Friday, December 6, 2019

Adding Exotic Hardwood Flooring to Your Home

By Crystal Hosking, Hosking Hardwood Flooring

Exotic Hardwood Flooring has certainly made a splash in the market lately, becoming a highly sought after trend for homes across the United States as a more exciting option than traditional oak flooring. Known for deep, rich natural coloring and superior hardness, exotic wood species are a way to add a unique touch to your home.

Brazilian Cherry flooring from IndusParquet

Brazilian Cherry flooring from IndusParquet

Some of the more popular exotic wood species include Brazilian Cherry and Santos Mahogany, but there really is a huge selection of exotic species across the spectrum — from light Amendoim to dark Brazilian Walnut and every tone in between.

There are a few things you need to keep in mind if you plan on adding an exotic hardwood floor to your home. Firstly, what you see isn’t necessarily what you get. Exotic hardwood flooring is prone to getting darker and richer in color with exposure to light. It’s important when looking at samples of exotic hardwood flooring from a flooring store to remember that these samples probably have been out of the box for quite awhile and are currently either in the process of maturation or even fully matured. When you open up a fresh box of exotic wood, you’re going to find that the exotic wood boards could be slightly or significantly lighter than what you’re expecting. It’s common for homeowners to panic at seeing these lighter boards, but rest assured, exotic woods do change color and take on richer tones over time with a complete maturation time frame of approximately 6 months.

Secondly, it’s important to keep in mind that exotic wood species typically feature a wide variation of color. For example, with a Brazilian Cherry floor, you could find colors ranging from pale blondes to deep reds and everything in between. It’s always a good idea when looking at samples of exotic hardwoods to look at larger display boards or at least a few samples of different boards (not just one swatch). Brazilian Cherry seems to be one of the most extreme of the exotic wood species when it comes to color variation, but with any of the exotic wood species it’s still a good idea to plan out your room prior to installation. Open up 4 or 5 cartons of the material and actually place boards out mixing from different cartons, making sure to create a balanced appearance across the entire room. Homeowners love the mosaic of colors that exotic woods tend to create once installed and it easily becomes a focal point of any room.

Brazilian Teak from IndusParquet

Brazilian Teak from IndusParquet

Additionally, exotic wood species are typically a lot harder than their domestic counterparts. This doesn’t mean that exotic hardwood flooring needs less care. It’s incredibly important to take good care of exotic hardwood flooring, just as you would any other flooring in your home. Exotic hardwoods can still scratch and dent if you drop something heavy enough on it. Because exotic wood species are harder, the dent might not be as deep — but it will still be there. Take care to regularly sweep or vacuum up dust, dirt and other particles from your hardwood. Clean exotic hardwood flooring with approved hardwood flooring cleaners, such as Bona Kemi, to ensure a beautiful shine. Use chair glides on furniture and mats at doors leading to outside. These steps will ensure a long, beautiful life for your exotic hardwood flooring.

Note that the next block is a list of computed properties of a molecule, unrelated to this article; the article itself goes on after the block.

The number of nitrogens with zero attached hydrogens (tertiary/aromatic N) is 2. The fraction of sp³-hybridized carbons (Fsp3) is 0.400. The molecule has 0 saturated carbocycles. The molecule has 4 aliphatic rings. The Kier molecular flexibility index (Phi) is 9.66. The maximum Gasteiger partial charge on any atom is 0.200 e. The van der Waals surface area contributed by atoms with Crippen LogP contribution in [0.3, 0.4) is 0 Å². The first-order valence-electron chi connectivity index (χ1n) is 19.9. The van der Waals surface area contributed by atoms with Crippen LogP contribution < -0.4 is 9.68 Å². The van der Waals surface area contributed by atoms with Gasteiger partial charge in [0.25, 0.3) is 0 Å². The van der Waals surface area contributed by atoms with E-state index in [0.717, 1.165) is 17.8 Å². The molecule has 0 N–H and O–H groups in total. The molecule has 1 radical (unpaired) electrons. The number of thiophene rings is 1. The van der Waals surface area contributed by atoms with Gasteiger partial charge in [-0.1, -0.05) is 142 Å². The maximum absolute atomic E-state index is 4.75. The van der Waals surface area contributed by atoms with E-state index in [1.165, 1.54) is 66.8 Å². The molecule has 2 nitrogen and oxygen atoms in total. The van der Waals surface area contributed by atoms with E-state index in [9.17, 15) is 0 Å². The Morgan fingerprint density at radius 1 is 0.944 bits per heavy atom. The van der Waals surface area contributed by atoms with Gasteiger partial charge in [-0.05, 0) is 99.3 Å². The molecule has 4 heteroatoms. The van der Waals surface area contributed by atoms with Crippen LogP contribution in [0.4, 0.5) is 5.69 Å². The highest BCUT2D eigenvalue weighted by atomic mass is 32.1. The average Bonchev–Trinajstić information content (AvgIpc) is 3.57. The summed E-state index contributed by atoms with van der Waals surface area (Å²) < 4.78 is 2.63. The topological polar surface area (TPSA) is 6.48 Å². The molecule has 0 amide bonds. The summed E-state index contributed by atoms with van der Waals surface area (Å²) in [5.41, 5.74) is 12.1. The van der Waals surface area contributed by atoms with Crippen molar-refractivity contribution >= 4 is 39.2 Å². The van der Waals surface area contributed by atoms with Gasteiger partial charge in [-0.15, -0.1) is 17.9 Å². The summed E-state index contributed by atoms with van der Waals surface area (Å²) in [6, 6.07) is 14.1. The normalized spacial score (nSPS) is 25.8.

Manufacturers, taking note of this surge in demand for exotics, have made it easier than ever to find exotic wood species in all sorts of flooring constructions: solid, engineered, handscraped, click lock, laminate, vinyl, etc. This makes it convenient for you to add the beauty of exotic wood to virtually any room of your home. For more information on specific exotic wood species, check out our article: Choosing a Hardwood Flooring Wood Species.


Also important when you’re considering an exotic hardwood purchase is the brand. Raw material for exotic hardwood floors typically come from Brazil, although some are found in Peru and other South American countries. To ensure that your exotic hardwood has come from a forest harvested in a environmentally favorable way, it’s best to choose well known brands in the industry: IndusParquet, Nature, and Scandian are all great companies to start your search at. These manufacturers work primarily with exotic wood species and hold main offices and mills in South America. Because these brands typically manufacture right in Brazil, they generally get first dibs on the best raw materials and are able to produce flooring quickly and efficiently. Finished products are then shipped via container to ports in the U.S. (most often in Miami) for distribution throughout the United States. This leads to one of the downsides of exotic hardwood flooring: popular products may involve longer lead times than domestic wood products, simply because they sell out quick and it takes more time to get product across the water and through customs.

Overall, exotic woods are a simple way to add warmth and beauty to your home, creating natural mosaics that will last for years and years.


Tags: Exotic Wood Flooring, IndusParquet, Nature, Scandian, Trends


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